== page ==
]. Matrix Gla protein (MGP) is the most powerful inhibitor of vascular calcification in humans, primarily expressed by vascular smooth muscle cells in the arterial wall [
      • Roumeliotis S.
      • Dounousi E.
      • Eleftheriadis T.
      • Liakopoulos V.
      Association of the inactive circulating matrix gla protein with vitamin K intake, calcification, mortality, and cardiovascular disease: a review.
      ]. MGP activity depends on two post-translational modifications: vitamin K-dependent γ-glutamate carboxylation and serine phosphorylation. While γ-carboxylation is crucial for MGP calcification inhibitory properties, phosphorylation has been suggested to be involved in regulating its secretion into the extracellular environment. Nonphosphorylated- (desphospho-) uncarboxylated MGP (dp-ucMGP) is the inactive isoform of MGP and a marker of poor vitamin K status, resulting in impaired inhibition of vascular calcification. A recent meta-analysis [
      • Chen H.-G.
      • Sheng L.-T.
      • Zhang Y.-B.
      • Cao A.-L.
      • Lai Y.-W.
      • Kunutsor S.K.
      • Jiang L.
      • Pan A.
      Association of vitamin K with cardiovascular events and all-cause mortality: a systematic review and meta-analysis.
      ] summarized data from cohort studies including primarily high-risk patients and reported that higher dp-ucMGP levels were associated with CVD and all-cause mortality. However, studies from the general population [
      • Dalmeijer G.W.
      • van der Schouw Y.T.
      • Magdeleyns E.J.
      • Vermeer C.
      • Verschuren W.M.M.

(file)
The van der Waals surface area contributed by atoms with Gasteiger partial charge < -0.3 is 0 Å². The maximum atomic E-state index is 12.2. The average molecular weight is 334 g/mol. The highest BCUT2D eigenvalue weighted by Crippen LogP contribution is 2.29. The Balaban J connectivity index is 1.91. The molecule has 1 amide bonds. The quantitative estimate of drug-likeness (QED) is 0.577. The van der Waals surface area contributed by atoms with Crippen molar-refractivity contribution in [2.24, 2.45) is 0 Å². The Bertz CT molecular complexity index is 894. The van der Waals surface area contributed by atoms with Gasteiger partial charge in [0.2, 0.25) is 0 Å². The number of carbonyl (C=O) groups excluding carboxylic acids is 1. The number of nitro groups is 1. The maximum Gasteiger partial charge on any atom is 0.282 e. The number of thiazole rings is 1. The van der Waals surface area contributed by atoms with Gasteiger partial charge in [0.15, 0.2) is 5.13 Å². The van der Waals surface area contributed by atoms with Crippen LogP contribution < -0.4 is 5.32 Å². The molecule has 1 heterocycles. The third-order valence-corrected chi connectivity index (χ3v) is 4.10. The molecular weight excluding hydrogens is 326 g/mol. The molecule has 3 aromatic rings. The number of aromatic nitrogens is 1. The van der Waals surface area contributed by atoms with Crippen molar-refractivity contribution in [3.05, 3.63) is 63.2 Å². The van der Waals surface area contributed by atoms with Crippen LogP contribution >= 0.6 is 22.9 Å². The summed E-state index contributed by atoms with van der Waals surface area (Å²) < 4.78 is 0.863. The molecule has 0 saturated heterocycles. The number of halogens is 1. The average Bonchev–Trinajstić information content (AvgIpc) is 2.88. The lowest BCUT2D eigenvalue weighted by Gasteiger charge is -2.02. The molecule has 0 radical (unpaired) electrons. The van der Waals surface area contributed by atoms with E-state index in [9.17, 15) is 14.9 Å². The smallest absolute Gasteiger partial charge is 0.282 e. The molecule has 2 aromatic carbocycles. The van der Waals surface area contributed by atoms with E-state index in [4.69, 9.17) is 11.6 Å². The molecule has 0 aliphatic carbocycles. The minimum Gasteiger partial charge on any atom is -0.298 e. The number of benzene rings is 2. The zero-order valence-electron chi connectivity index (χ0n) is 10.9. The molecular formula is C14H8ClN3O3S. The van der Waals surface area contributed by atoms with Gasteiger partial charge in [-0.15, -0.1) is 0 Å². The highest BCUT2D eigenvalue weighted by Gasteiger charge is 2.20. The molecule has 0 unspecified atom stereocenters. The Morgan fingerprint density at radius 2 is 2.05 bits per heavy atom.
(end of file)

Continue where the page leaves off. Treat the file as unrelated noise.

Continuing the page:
• Boer J.M.A.
      • Beulens J.W.J.
      Circulating desphospho-uncarboxylated matrix γ-carboxyglutamate protein and the risk of coronary heart disease and stroke.
      ,
      • Liu Y.-P.
      • Gu Y.-M.
      • Thijs L.
      • Knapen M.H.J.
      • Salvi E.
      • Citterio L.
      • Petit T.
      • Carpini S.D.
      • Zhang Z.
      • Jacobs L.
      • Jin Y.
      • Barlassina C.
      • Manunta P.
      • Kuznetsova T.
      • Verhamme P.
      • Struijker-Boudier H.A.
      • Cusi D.
      • Vermeer C.
      • Staessen J.A.
      Inactive matrix gla protein is causally related to adverse health outcomes.
      ,
      • van den Heuvel E.G.H.M.
      • van Schoor N.M.
      • Lips P.
      • Magdeleyns E.J.P.
      • Deeg D.J.H.
      • Vermeer C.
      • den Heijer M.
      Circulating uncarboxylated matrix Gla protein, a marker of vitamin K status, as a risk factor of cardiovascular disease.
      ,
      • Riphagen I.J.
      • Keyzer C.A.
      • Drummen N.E.A.
      • De Borst M.H.
      • Beulens J.W.J.
      • Gansevoort R.T.
      • Geleijnse J.M.
      • Muskiet F.A.J.
      • Navis G.
      • Visser S.T.
      • Vermeer C.
      • Kema I.P.
      • Bakker S.J.L.
      Prevalence and effects of functional vitamin K insufficiency: the PREVEND study.
      ,
      • Shea M.K.
      • Booth S.L.
      • Weiner D.E.
      • Brinkley T.E.
      • Kanaya A.M.
      • Murphy R.A.
      • Simonsick E.M.
      • Wassel C.L.
      • Vermeer C.
      • Kritchevsky S.B.
      Health ABC study, circulating vitamin K is inversely associated with incident cardiovascular disease risk among those treated for hypertension in the health, aging, and body composition study (health ABC).